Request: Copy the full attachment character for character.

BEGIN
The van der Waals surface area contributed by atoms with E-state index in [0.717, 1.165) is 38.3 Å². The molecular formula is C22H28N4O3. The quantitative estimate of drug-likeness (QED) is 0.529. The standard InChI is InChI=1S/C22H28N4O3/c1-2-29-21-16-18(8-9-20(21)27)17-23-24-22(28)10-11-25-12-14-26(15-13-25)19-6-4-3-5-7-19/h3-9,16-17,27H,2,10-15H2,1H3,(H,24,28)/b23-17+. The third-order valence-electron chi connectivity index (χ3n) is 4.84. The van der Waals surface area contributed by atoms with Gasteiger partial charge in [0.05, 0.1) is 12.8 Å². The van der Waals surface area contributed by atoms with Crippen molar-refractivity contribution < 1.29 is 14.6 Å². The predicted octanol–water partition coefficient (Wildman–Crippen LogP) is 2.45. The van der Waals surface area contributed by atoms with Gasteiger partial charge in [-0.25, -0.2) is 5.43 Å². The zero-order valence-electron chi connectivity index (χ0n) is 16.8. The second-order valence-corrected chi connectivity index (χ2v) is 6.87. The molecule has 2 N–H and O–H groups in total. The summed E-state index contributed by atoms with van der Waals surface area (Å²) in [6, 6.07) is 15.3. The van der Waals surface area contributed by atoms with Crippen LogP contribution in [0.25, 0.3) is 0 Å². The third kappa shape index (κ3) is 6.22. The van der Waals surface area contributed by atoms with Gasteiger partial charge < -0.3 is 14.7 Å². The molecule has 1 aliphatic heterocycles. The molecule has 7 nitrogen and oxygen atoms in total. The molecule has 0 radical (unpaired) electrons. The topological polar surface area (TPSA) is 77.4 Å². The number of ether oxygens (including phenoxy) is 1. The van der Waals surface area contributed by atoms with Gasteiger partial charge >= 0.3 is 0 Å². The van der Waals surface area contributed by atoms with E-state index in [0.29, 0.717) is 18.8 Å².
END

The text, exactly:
The van der Waals surface area contributed by atoms with E-state index in [0.717, 1.165) is 38.3 Å². The molecular formula is C22H28N4O3. The quantitative estimate of drug-likeness (QED) is 0.529. The standard InChI is InChI=1S/C22H28N4O3/c1-2-29-21-16-18(8-9-20(21)27)17-23-24-22(28)10-11-25-12-14-26(15-13-25)19-6-4-3-5-7-19/h3-9,16-17,27H,2,10-15H2,1H3,(H,24,28)/b23-17+. The third-order valence-electron chi connectivity index (χ3n) is 4.84. The van der Waals surface area contributed by atoms with Gasteiger partial charge in [0.05, 0.1) is 12.8 Å². The van der Waals surface area contributed by atoms with Crippen molar-refractivity contribution < 1.29 is 14.6 Å². The predicted octanol–water partition coefficient (Wildman–Crippen LogP) is 2.45. The van der Waals surface area contributed by atoms with Gasteiger partial charge in [-0.25, -0.2) is 5.43 Å². The zero-order valence-electron chi connectivity index (χ0n) is 16.8. The second-order valence-corrected chi connectivity index (χ2v) is 6.87. The molecule has 2 N–H and O–H groups in total. The summed E-state index contributed by atoms with van der Waals surface area (Å²) in [6, 6.07) is 15.3. The van der Waals surface area contributed by atoms with Crippen LogP contribution in [0.25, 0.3) is 0 Å². The third kappa shape index (κ3) is 6.22. The van der Waals surface area contributed by atoms with Gasteiger partial charge < -0.3 is 14.7 Å². The molecule has 1 aliphatic heterocycles. The molecule has 7 nitrogen and oxygen atoms in total. The molecule has 0 radical (unpaired) electrons. The topological polar surface area (TPSA) is 77.4 Å². The number of ether oxygens (including phenoxy) is 1. The van der Waals surface area contributed by atoms with Gasteiger partial charge >= 0.3 is 0 Å². The van der Waals surface area contributed by atoms with E-state index in [0.29, 0.717) is 18.8 Å².